We are involved in an awesome adventure, but we are blind to many particulars that will affect us. What is emphasized from Abraham’s life is his trust in God. Trust is the most powerful fruit, the strongest, clearest evidence, of belief. Trust is faith in action, setting a truly converted person apart from one who believes only intellectually. The Christian must live his life by faith.
Lack of trust is a major reason why young people “go bad” in their teen years. They do not really trust their parents. Rather, they trust other teens; they trust what they see in movies extolling the popular culture; they trust what they hear songs saying to their emotions. They trust their own thoughts and their own experiences, but Mom and Dad are low on the influence scale.
Notice, however, what Jesus says of Abraham regarding this principle: “Your father Abraham rejoiced to see My day, and he saw it and was glad” (John 8:56). Abraham saw Christ as the Savior and Author of eternal salvation in his mind’s eye and demonstrated his trust in this fact through his conduct. Abraham’s proceeding on despite not knowing where he was going demonstrates that he put himself unreservedly in God’s hands. He actually performed what he said he believed despite its potential cost. His feet, as it were, gave proof of what was in his heart by where and how he walked.
Jesus teaches this principle in Matthew 16:24-26:
Then Jesus said to His disciples, “If anyone desires to come after Me, let him deny himself, and take up his cross, and follow Me. For whoever desires to save his life will lose it, but whoever loses his life for My sake will find it. For what profit is it to a man if he gains the whole world, and loses his own soul? Or what will a man give in exchange for his soul?”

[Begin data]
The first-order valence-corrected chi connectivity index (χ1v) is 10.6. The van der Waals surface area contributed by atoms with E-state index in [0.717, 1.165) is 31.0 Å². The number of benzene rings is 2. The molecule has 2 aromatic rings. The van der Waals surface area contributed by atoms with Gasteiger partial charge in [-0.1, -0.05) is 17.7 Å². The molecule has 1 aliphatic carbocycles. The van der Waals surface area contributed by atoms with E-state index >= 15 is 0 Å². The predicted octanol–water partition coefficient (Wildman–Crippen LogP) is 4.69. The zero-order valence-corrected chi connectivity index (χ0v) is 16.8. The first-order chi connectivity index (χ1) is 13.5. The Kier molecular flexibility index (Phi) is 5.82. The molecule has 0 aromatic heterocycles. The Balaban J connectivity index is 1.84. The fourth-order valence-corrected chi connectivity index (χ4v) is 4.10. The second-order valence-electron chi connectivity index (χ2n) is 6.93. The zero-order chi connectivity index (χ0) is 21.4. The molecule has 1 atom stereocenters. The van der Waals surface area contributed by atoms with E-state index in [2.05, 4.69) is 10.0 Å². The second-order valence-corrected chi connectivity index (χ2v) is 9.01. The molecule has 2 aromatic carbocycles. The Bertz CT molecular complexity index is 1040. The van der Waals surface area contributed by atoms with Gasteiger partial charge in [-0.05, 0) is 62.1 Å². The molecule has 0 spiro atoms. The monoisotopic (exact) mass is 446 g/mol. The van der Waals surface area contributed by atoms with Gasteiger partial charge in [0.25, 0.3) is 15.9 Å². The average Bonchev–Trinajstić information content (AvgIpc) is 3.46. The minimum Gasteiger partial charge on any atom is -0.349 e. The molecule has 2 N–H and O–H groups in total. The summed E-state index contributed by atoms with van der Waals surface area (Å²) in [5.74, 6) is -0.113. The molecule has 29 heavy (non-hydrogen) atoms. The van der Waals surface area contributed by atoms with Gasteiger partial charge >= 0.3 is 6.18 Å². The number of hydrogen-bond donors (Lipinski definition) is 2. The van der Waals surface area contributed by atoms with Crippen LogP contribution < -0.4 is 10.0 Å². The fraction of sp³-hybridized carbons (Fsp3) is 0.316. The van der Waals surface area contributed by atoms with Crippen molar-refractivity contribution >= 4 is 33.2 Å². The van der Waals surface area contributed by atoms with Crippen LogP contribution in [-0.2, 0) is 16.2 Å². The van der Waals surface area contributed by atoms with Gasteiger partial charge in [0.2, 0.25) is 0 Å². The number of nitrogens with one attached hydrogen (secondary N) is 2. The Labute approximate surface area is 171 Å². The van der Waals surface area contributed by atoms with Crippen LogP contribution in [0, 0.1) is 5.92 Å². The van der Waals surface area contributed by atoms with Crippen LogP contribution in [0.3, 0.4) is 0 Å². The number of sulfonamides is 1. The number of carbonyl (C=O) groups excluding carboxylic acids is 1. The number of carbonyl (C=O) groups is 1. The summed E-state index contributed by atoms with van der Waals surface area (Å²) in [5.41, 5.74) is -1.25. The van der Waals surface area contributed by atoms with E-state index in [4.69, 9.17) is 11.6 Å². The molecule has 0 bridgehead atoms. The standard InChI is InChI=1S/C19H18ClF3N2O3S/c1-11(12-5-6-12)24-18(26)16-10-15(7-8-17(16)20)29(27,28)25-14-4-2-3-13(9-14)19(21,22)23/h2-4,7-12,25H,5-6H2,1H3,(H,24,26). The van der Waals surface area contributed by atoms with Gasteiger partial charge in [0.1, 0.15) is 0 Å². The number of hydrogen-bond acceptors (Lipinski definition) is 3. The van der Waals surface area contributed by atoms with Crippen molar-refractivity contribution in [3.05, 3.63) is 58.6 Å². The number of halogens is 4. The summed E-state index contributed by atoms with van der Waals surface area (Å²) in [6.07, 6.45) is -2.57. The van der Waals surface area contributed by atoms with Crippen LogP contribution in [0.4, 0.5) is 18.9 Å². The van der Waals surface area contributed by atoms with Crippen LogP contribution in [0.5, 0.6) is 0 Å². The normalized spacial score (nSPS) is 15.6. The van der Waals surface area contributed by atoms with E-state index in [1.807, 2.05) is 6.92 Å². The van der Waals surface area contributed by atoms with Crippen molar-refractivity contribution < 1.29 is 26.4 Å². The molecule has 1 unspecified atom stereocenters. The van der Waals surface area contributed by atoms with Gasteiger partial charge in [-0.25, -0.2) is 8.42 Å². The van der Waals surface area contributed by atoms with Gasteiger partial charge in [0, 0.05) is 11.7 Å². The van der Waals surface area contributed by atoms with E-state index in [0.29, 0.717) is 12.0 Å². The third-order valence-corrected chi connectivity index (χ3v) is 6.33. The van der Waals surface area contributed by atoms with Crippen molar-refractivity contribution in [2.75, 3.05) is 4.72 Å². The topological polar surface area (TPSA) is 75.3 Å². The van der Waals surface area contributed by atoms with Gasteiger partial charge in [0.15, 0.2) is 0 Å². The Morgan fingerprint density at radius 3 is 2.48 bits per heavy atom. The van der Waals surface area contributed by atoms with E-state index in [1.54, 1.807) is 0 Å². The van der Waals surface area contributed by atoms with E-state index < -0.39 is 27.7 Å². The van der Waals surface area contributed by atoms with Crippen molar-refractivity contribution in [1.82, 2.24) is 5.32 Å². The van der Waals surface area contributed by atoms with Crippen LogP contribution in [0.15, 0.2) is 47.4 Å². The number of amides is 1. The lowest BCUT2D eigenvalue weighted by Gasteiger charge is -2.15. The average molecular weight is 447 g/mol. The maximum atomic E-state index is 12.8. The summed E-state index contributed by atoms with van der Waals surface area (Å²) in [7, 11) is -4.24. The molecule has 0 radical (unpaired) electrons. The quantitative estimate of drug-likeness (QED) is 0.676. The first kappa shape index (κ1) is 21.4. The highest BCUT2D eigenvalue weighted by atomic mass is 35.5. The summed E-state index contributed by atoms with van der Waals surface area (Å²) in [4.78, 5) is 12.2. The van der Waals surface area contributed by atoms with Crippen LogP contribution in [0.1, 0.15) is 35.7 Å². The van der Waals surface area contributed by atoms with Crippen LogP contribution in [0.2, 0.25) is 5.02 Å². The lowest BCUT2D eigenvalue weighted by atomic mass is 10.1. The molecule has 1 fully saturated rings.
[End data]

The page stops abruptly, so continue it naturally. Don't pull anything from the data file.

Abraham did this to a degree few have even come close to matching. To deny ourselves is to set aside our claims on the day-to-day use of our time and energy in favor of another. Often God’s commands seem demanding, even severe, but accepting God’s calling has placed the burden of this responsibility squarely on our shoulders.
There can be no doubt that Abraham’s neighbors thought he was loopy, even as Noah’s neighbors undoubtedly thought he was crazy for building an ark. People of the world cannot truly understand the actions of one who walks by faith because their perspectives on the value of things are usually quite different. If confronted with similar knowledge and circumstances without God’s gracious calling and gift of faith, the unconverted will adjust through compromise and self-justification. They will rationalize that under their “special” circumstances, God would surely not expect such things of them. The world of the unconverted is governed by its limited, carnal senses and feelings, not by faith in God’s character. They walk by sight.